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HIV-1 transinfection is a process by which one cell acts as an HIV-1 “escort” to enhance infection of another. There has recently been much debate concerning (1) the types of cells that may act as escorts, (2) requirements for virus internalization by the escort, and (3) the sensitivity of transinfection to inhibition by neutralizing antibodies. To address these questions, transinfection was monitored by incubating target cells with HIV-1 in the presence or absence of mouse or human cells as candidate escorts in vitro. After a 2-day culture, target cells were tested for levels of HIV-1 infection. Results showed that a variety of murine and human cells were capable escorts for HIV-1 transinfection. Cell integrity was not required, as escorts could be freeze/thawed (or fractionated to yield purified membranes/microsomes) prior to their incubation with HIV-1. In fact, the freeze/thawed or fractionated cells were often superior to their viable counterparts as mediators of transinfection. The process was sensitive to antibody neutralization. Confirmatory experiments were conducted with more than one target cell and more than one source of HIV-1. Results demonstrated that there may be multiple cell types and mechanisms with which transinfection can be accomplished. Apparently the simple binding of fragmented escort membranes to HIV-1 may be sufficient to enhance virus fusion or endocytosis at the target cell surface. The fact that dead cells or membranes can support this activity may explain, at least in part, the high frequency of human HIV-1 infections at sites of tissue damage.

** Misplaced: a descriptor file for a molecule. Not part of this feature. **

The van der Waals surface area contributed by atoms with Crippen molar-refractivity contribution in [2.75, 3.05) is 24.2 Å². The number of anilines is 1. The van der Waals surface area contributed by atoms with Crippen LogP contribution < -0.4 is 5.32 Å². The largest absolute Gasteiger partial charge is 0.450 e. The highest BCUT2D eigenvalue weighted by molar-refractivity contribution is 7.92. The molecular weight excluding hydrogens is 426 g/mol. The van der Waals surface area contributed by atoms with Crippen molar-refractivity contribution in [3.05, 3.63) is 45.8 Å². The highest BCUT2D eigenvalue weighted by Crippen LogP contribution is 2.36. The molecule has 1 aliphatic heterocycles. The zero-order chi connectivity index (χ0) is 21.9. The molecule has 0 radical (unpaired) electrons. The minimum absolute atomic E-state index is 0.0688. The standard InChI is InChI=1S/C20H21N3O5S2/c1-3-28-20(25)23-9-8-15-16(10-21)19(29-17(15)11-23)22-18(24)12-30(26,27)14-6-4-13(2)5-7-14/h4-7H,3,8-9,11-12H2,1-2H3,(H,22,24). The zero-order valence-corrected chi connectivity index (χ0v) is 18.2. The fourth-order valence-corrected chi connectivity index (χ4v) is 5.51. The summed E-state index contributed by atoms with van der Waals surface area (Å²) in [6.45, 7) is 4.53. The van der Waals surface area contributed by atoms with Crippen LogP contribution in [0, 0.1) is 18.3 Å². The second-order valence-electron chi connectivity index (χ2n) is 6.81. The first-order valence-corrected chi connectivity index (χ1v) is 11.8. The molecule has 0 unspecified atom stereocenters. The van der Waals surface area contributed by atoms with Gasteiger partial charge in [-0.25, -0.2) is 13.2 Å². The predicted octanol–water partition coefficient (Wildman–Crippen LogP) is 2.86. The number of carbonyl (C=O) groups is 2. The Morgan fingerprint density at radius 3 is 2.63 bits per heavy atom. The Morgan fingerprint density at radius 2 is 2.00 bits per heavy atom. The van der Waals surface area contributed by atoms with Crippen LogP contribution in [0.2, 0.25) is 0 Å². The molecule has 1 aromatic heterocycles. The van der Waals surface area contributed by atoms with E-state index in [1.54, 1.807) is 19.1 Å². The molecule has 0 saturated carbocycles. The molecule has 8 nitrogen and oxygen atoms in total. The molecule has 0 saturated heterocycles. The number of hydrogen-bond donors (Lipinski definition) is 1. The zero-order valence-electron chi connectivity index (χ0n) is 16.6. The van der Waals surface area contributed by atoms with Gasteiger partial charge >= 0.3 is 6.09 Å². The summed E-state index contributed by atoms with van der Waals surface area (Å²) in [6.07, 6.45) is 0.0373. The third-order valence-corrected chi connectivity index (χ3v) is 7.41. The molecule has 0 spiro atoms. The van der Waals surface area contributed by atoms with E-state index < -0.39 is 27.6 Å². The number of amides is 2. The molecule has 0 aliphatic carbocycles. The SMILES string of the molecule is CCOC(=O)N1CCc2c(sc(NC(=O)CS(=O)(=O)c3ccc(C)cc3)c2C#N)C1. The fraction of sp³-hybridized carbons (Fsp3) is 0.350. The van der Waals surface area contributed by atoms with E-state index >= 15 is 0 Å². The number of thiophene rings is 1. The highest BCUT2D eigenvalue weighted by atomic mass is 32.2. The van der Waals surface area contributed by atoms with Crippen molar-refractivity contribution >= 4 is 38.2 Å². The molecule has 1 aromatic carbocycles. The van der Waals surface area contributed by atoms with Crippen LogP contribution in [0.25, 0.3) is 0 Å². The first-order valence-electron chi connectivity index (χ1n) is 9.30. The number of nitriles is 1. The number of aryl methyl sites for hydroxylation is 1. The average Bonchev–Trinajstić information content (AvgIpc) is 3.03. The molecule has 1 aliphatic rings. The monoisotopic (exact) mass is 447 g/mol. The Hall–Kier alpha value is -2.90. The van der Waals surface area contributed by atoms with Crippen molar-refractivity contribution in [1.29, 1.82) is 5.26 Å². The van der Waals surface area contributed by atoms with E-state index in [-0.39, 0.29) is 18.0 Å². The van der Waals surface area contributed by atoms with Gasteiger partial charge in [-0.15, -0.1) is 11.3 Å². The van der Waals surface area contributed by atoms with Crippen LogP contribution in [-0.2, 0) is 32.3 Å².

Transinfection occurs when HIV-1 is attached to the membrane of an “escort” cell (e.g., via DC-SIGN) and subsequently transferred to a T cell target. The activity can be mediated by a sophisticated process in which an escort [e.g., a dendritic cell (DC)] internalizes virus and then shuttles intact virus to a cell membrane-associated immunological T cell synapse. The target T cell is then exposed to virus and infection proceeds either by virus-membrane fusion or by pinocytosis/phagocytosis and subsequent fusion within the host. Transinfection can significantly enhance the magnitude of virus infection, and can also mediate the trafficking of intact HIV-1 from one anatomic site to another. There is currently much debate about the mechanistic requirements for transinfection.1–8 What types of cells can act as escorts? Must virus be internalized by a viable escort? Is transinfection susceptible to inhibition by neutralizing antibodies?2–7 The current studies were designed to address these questions.